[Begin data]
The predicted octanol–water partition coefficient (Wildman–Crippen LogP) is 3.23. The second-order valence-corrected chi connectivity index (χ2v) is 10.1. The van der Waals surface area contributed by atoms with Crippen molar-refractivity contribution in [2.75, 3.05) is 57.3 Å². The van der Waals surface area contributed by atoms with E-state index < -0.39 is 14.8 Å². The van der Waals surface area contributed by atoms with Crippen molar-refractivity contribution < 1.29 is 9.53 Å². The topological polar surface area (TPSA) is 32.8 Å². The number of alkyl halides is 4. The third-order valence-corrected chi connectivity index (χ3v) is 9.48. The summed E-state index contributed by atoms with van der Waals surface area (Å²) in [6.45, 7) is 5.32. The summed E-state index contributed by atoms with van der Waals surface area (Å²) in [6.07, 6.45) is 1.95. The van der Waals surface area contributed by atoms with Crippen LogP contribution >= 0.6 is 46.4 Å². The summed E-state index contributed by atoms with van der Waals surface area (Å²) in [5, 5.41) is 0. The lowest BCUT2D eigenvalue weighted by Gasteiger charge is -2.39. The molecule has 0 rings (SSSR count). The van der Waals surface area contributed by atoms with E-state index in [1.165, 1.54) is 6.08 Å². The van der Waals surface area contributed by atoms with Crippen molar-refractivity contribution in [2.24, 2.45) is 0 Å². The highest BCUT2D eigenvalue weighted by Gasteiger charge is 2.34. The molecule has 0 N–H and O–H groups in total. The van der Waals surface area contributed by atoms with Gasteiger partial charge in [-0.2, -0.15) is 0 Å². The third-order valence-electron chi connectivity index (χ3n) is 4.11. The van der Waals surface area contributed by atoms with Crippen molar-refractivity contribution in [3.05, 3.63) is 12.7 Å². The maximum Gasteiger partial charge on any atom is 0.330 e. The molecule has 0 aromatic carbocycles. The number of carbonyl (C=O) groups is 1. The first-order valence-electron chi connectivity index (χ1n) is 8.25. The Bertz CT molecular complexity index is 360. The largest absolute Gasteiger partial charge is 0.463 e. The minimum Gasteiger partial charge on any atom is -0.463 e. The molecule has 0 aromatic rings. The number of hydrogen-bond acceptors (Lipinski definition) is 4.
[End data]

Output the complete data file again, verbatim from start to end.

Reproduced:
The predicted octanol–water partition coefficient (Wildman–Crippen LogP) is 3.23. The second-order valence-corrected chi connectivity index (χ2v) is 10.1. The van der Waals surface area contributed by atoms with Crippen molar-refractivity contribution in [2.75, 3.05) is 57.3 Å². The van der Waals surface area contributed by atoms with E-state index < -0.39 is 14.8 Å². The van der Waals surface area contributed by atoms with Crippen molar-refractivity contribution < 1.29 is 9.53 Å². The topological polar surface area (TPSA) is 32.8 Å². The number of alkyl halides is 4. The third-order valence-corrected chi connectivity index (χ3v) is 9.48. The summed E-state index contributed by atoms with van der Waals surface area (Å²) in [6.45, 7) is 5.32. The summed E-state index contributed by atoms with van der Waals surface area (Å²) in [6.07, 6.45) is 1.95. The van der Waals surface area contributed by atoms with Crippen LogP contribution >= 0.6 is 46.4 Å². The summed E-state index contributed by atoms with van der Waals surface area (Å²) in [5, 5.41) is 0. The lowest BCUT2D eigenvalue weighted by Gasteiger charge is -2.39. The molecule has 0 rings (SSSR count). The van der Waals surface area contributed by atoms with E-state index in [1.165, 1.54) is 6.08 Å². The van der Waals surface area contributed by atoms with Crippen molar-refractivity contribution in [2.24, 2.45) is 0 Å². The highest BCUT2D eigenvalue weighted by Gasteiger charge is 2.34. The molecule has 0 N–H and O–H groups in total. The van der Waals surface area contributed by atoms with Gasteiger partial charge in [-0.2, -0.15) is 0 Å². The third-order valence-electron chi connectivity index (χ3n) is 4.11. The van der Waals surface area contributed by atoms with Crippen molar-refractivity contribution in [3.05, 3.63) is 12.7 Å². The maximum Gasteiger partial charge on any atom is 0.330 e. The molecule has 0 aromatic carbocycles. The number of carbonyl (C=O) groups is 1. The first-order valence-electron chi connectivity index (χ1n) is 8.25. The Bertz CT molecular complexity index is 360. The largest absolute Gasteiger partial charge is 0.463 e. The minimum Gasteiger partial charge on any atom is -0.463 e. The molecule has 0 aromatic rings. The number of hydrogen-bond acceptors (Lipinski definition) is 4.